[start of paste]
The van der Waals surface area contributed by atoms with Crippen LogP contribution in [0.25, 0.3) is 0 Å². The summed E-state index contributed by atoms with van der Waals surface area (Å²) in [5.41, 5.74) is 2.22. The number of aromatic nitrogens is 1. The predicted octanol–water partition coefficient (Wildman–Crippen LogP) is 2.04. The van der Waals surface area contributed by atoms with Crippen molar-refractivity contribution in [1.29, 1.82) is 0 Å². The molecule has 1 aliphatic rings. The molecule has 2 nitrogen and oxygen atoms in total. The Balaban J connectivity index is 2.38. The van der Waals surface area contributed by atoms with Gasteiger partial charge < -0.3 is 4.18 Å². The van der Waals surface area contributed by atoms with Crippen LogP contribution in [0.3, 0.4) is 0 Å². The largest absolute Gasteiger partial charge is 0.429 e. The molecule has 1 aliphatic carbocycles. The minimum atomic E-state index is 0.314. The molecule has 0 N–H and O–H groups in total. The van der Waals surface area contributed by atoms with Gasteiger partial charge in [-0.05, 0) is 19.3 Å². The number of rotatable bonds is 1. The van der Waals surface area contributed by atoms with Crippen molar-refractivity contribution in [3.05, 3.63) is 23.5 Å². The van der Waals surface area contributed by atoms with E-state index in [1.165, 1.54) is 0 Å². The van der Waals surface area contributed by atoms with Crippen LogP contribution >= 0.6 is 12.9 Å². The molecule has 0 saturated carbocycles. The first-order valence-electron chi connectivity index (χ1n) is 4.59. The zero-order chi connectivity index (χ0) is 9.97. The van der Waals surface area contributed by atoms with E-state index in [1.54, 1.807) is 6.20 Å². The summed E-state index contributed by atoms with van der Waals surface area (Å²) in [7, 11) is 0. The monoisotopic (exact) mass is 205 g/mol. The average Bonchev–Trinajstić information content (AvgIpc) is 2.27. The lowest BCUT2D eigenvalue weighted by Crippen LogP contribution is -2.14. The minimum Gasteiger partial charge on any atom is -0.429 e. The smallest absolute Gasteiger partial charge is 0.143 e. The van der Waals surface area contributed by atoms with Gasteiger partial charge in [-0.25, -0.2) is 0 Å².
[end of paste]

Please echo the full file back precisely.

The van der Waals surface area contributed by atoms with Crippen LogP contribution in [0.25, 0.3) is 0 Å². The summed E-state index contributed by atoms with van der Waals surface area (Å²) in [5.41, 5.74) is 2.22. The number of aromatic nitrogens is 1. The predicted octanol–water partition coefficient (Wildman–Crippen LogP) is 2.04. The van der Waals surface area contributed by atoms with Crippen molar-refractivity contribution in [1.29, 1.82) is 0 Å². The molecule has 1 aliphatic rings. The molecule has 2 nitrogen and oxygen atoms in total. The Balaban J connectivity index is 2.38. The van der Waals surface area contributed by atoms with Gasteiger partial charge < -0.3 is 4.18 Å². The van der Waals surface area contributed by atoms with Crippen LogP contribution in [0.3, 0.4) is 0 Å². The largest absolute Gasteiger partial charge is 0.429 e. The molecule has 1 aliphatic carbocycles. The minimum atomic E-state index is 0.314. The molecule has 0 N–H and O–H groups in total. The van der Waals surface area contributed by atoms with Gasteiger partial charge in [-0.05, 0) is 19.3 Å². The number of rotatable bonds is 1. The van der Waals surface area contributed by atoms with Crippen molar-refractivity contribution in [3.05, 3.63) is 23.5 Å². The van der Waals surface area contributed by atoms with E-state index in [1.165, 1.54) is 0 Å². The van der Waals surface area contributed by atoms with Crippen LogP contribution >= 0.6 is 12.9 Å². The molecule has 0 saturated carbocycles. The first-order valence-electron chi connectivity index (χ1n) is 4.59. The zero-order chi connectivity index (χ0) is 9.97. The van der Waals surface area contributed by atoms with E-state index in [1.54, 1.807) is 6.20 Å². The summed E-state index contributed by atoms with van der Waals surface area (Å²) in [7, 11) is 0. The monoisotopic (exact) mass is 205 g/mol. The average Bonchev–Trinajstić information content (AvgIpc) is 2.27. The lowest BCUT2D eigenvalue weighted by Crippen LogP contribution is -2.14. The minimum Gasteiger partial charge on any atom is -0.429 e. The smallest absolute Gasteiger partial charge is 0.143 e. The van der Waals surface area contributed by atoms with Gasteiger partial charge in [-0.25, -0.2) is 0 Å².